Both FanDuel and DraftKings filled their top fantasy football contests for the first time this year during Week 3 of the NFL season.
Positive developments for both DFS sites
After a couple of weeks in which the two biggest DFS sites had to pay out overlay from their guaranteed contests, both came much closer to hitting their marks in Week 3.
Final data from Sunday via DFS analytics site SuperLobby was not available this week, but it appeared that both sites had their best week in the young NFL season. It took till the final minutes before the biggest contests locked, but they both sold out: $7 million guaranteed at DraftKings (400,000 entries) and $5 million at FanDuel (230,000 entries).
Seeing as the multi-million dollar contests were the biggest sources of overlay at the two sites in recent weeks, this was a great development for both. For comparison’s sake, here is how things broke down in the first two weeks:
- Week 1: FanDuel paid out about $1.4 million in overlay across all contests, while DraftKings had about half a million, according to the website SuperLobby.com; that disparity came even though DraftKings guaranteed far more money than its main rival.
- Week 2: DraftKings had to add $1.53 million to its guaranteed prize pools; FanDuel, by contrast, had only $107,000 in overlay.
So, who is No. 1 now?
What this means in terms of which site is No. 1 in the DFS industry, at least for football, is a little tricky.
Clearly, FanDuel has gotten some momentum after a difficult Week 1. It has upped its guarantee for its top contest from $5mm to $6mm, and its second biggest is now $2mm.
DraftKings, after a poor showing for its Millionaire Maker last week, was forced to lower its guarantee from $10 million to $7 million. That decision resulted in a sell-out, although this week’s Milly Maker generated fewer entries than the previous week (Week 2’s $10mm had about 425,000 entries). DraftKings’ second biggest contest guarantees $1.5mm.
All that boils down to the fact that across the biggest two guarantees at each site, just half a million dollars separates them.
Tracking non-guaranteed NFL contests at both sites is more difficult than tracking the guaranteed ones. But according to estimates in the latest report from Eilers Research on the DFS industry (paywall), FanDuel narrowly trailed DraftKings in revenue in the first two weeks of the season, including in entry fees generated by cash games (non-guaranteed contests). The Eilers data gives DraftKings the nod as the No. 1 operator.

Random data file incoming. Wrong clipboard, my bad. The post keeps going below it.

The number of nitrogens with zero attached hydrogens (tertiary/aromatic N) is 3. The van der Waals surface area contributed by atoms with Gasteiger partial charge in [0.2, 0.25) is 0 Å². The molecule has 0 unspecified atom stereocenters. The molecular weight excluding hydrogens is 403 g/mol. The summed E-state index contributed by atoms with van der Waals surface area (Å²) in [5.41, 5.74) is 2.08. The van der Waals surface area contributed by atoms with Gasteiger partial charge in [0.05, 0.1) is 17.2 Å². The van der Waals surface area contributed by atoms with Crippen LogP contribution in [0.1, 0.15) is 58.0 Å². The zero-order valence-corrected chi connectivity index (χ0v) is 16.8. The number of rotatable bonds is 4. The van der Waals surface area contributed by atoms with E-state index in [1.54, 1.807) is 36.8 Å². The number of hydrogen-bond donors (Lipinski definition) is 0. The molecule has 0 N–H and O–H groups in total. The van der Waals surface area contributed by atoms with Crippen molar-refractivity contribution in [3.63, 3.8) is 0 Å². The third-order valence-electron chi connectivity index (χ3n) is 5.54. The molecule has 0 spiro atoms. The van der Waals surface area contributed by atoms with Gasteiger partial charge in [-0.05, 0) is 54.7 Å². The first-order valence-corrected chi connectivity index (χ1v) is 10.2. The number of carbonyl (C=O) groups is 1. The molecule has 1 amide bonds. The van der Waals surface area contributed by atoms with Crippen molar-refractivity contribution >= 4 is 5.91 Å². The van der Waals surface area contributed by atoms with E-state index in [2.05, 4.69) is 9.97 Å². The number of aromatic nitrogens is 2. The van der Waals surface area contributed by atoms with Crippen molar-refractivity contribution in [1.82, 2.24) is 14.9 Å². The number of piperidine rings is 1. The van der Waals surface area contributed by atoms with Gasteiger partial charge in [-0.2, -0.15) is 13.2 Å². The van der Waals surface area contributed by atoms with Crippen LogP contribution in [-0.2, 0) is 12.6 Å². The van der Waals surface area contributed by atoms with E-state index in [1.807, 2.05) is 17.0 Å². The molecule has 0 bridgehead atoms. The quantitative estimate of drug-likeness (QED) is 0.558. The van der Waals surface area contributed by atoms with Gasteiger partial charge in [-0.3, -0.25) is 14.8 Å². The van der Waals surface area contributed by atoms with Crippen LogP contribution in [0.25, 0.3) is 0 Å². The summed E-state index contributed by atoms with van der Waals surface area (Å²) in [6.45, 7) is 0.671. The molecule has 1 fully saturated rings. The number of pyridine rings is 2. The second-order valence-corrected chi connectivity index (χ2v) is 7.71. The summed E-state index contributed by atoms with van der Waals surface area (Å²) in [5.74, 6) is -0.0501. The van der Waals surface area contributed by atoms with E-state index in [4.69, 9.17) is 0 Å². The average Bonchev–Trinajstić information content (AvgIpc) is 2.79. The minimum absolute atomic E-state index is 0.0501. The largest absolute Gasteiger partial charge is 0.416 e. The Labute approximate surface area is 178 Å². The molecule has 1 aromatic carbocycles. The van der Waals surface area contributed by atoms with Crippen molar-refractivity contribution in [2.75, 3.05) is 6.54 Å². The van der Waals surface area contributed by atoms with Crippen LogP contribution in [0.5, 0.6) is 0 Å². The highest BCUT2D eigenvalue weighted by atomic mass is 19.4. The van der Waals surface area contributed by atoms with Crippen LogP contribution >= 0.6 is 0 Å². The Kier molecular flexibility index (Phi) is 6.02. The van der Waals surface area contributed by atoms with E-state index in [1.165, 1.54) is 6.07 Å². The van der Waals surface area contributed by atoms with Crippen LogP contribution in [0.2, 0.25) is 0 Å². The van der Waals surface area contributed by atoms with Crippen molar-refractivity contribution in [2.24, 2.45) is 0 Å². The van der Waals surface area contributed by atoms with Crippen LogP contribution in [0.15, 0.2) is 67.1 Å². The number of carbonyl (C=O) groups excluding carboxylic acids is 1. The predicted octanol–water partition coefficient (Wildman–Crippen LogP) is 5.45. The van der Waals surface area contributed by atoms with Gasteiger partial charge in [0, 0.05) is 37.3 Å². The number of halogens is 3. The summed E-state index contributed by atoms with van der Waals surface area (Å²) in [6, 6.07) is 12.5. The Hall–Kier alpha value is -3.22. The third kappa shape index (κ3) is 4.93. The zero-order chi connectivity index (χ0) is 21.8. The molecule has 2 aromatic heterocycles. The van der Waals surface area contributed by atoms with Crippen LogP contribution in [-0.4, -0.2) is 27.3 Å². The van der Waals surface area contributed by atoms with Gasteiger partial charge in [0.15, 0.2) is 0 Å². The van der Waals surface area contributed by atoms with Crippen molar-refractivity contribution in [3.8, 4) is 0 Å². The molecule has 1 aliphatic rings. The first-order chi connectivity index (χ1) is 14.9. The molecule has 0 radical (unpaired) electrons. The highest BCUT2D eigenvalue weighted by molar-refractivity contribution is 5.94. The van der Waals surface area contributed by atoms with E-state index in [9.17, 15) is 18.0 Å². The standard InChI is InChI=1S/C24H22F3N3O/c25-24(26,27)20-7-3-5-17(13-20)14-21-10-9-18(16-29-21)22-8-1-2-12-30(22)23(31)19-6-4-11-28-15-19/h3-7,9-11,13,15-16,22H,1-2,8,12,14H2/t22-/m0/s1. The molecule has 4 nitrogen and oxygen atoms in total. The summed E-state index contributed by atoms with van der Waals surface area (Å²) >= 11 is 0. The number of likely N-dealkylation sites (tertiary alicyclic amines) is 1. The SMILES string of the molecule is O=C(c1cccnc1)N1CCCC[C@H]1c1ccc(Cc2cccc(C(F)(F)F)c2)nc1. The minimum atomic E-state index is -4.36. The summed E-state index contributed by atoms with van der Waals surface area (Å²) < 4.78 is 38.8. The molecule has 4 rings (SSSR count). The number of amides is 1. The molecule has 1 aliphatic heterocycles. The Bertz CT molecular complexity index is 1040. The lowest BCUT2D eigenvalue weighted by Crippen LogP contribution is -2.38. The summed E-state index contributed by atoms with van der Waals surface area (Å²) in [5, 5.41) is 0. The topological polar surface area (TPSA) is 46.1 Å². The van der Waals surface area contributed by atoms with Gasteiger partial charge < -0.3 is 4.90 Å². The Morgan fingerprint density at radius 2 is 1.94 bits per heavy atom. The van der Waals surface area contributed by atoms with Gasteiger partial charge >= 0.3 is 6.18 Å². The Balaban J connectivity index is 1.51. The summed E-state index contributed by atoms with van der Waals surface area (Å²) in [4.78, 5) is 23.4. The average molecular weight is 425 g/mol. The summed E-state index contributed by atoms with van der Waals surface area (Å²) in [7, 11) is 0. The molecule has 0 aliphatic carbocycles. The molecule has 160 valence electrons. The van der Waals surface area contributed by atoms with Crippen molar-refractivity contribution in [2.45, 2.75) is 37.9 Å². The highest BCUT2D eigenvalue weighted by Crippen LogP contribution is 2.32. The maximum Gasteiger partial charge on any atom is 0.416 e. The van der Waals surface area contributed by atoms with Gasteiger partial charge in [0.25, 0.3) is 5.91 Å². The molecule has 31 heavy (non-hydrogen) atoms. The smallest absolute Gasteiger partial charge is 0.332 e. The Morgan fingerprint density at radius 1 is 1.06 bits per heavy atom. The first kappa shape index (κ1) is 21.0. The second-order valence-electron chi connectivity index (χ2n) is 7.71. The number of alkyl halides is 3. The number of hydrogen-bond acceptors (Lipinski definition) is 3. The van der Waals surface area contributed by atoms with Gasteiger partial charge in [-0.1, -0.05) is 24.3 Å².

Other sports at FanDuel, DraftKings
DraftKings, of course, is still offering a variety of contests that FanDuel does not. While both offer college football and MLB contests, DraftKings also has golf, mixed martial arts, soccer and NASCAR fantasy. So even if the two sites could be considered even in terms of football, DraftKings has several avenues for revenue that FanDuel does not.
Both sites are in the process of adding fantasy eSports, as well — DraftKings via its own platform and FanDuel through its acquisition of AlphaDraft.
According to SuperLobby‘s data, both sites posted profitable days on Saturday with their non-NFL offerings.
And finally, the Site Standings (TM)
DraftKings has held down the top spot in our DFS Site Standings ever since it launched this summer. The standings take into account a variety of metrics across all DFS operators, and they mesh with the recent data from Eilers that give DraftKings the edge over FanDuel in terms of market share, for this snapshot in time.
Still a massive amount of commercial spending
Despite gains in filling contests and generating revenue, those gains are coming with huge expenses.
FanDuel and DraftKings have combined to spend roughly $30 million a week on TV ads, according to iSpot.tv. This weekend, FanDuel ascended to the top spot among all advertisers in the U.S., spending about $17 million this past week.
If and when the TV commercials start slowing down, will DraftKings and FanDuel have retained the new users they have gained with the recent ad blitz? If they don’t, that will be a worrisome sign.
Of course, it’s also possible we’ll continue to see a spending war deep into the NFL season.